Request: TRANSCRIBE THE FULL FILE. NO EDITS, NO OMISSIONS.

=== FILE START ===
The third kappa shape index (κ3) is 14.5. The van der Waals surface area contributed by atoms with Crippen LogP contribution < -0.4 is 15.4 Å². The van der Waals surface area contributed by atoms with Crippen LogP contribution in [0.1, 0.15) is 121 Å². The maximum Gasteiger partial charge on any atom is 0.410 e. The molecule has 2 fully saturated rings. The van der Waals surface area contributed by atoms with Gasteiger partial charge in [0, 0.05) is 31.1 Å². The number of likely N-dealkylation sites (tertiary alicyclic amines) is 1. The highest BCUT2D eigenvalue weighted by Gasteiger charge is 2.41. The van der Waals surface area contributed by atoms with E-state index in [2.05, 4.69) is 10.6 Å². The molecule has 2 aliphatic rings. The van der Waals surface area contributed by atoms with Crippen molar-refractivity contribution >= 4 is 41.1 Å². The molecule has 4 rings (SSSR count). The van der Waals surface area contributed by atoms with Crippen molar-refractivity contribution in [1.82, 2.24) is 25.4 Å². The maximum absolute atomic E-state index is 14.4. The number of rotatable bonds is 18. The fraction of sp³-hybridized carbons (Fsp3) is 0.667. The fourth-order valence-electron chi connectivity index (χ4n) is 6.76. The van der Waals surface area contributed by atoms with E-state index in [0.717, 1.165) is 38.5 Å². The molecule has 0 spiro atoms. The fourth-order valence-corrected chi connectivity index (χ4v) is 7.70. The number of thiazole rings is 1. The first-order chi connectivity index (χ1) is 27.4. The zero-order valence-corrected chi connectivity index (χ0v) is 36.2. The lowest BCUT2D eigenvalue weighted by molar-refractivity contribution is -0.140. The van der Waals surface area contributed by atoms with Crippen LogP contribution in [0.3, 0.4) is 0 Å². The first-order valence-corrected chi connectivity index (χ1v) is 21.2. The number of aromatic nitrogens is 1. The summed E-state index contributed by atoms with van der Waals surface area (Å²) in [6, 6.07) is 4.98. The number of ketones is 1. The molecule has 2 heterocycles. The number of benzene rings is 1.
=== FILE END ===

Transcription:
The third kappa shape index (κ3) is 14.5. The van der Waals surface area contributed by atoms with Crippen LogP contribution < -0.4 is 15.4 Å². The van der Waals surface area contributed by atoms with Crippen LogP contribution in [0.1, 0.15) is 121 Å². The maximum Gasteiger partial charge on any atom is 0.410 e. The molecule has 2 fully saturated rings. The van der Waals surface area contributed by atoms with Gasteiger partial charge in [0, 0.05) is 31.1 Å². The number of likely N-dealkylation sites (tertiary alicyclic amines) is 1. The highest BCUT2D eigenvalue weighted by Gasteiger charge is 2.41. The van der Waals surface area contributed by atoms with E-state index in [2.05, 4.69) is 10.6 Å². The molecule has 2 aliphatic rings. The van der Waals surface area contributed by atoms with Crippen molar-refractivity contribution >= 4 is 41.1 Å². The molecule has 4 rings (SSSR count). The van der Waals surface area contributed by atoms with Crippen molar-refractivity contribution in [1.82, 2.24) is 25.4 Å². The maximum absolute atomic E-state index is 14.4. The number of rotatable bonds is 18. The fraction of sp³-hybridized carbons (Fsp3) is 0.667. The fourth-order valence-electron chi connectivity index (χ4n) is 6.76. The van der Waals surface area contributed by atoms with E-state index in [0.717, 1.165) is 38.5 Å². The molecule has 0 spiro atoms. The fourth-order valence-corrected chi connectivity index (χ4v) is 7.70. The number of thiazole rings is 1. The first-order chi connectivity index (χ1) is 27.4. The zero-order valence-corrected chi connectivity index (χ0v) is 36.2. The lowest BCUT2D eigenvalue weighted by molar-refractivity contribution is -0.140. The van der Waals surface area contributed by atoms with Crippen LogP contribution in [0.3, 0.4) is 0 Å². The first-order valence-corrected chi connectivity index (χ1v) is 21.2. The number of aromatic nitrogens is 1. The summed E-state index contributed by atoms with van der Waals surface area (Å²) in [6, 6.07) is 4.98. The number of ketones is 1. The molecule has 2 heterocycles. The number of benzene rings is 1.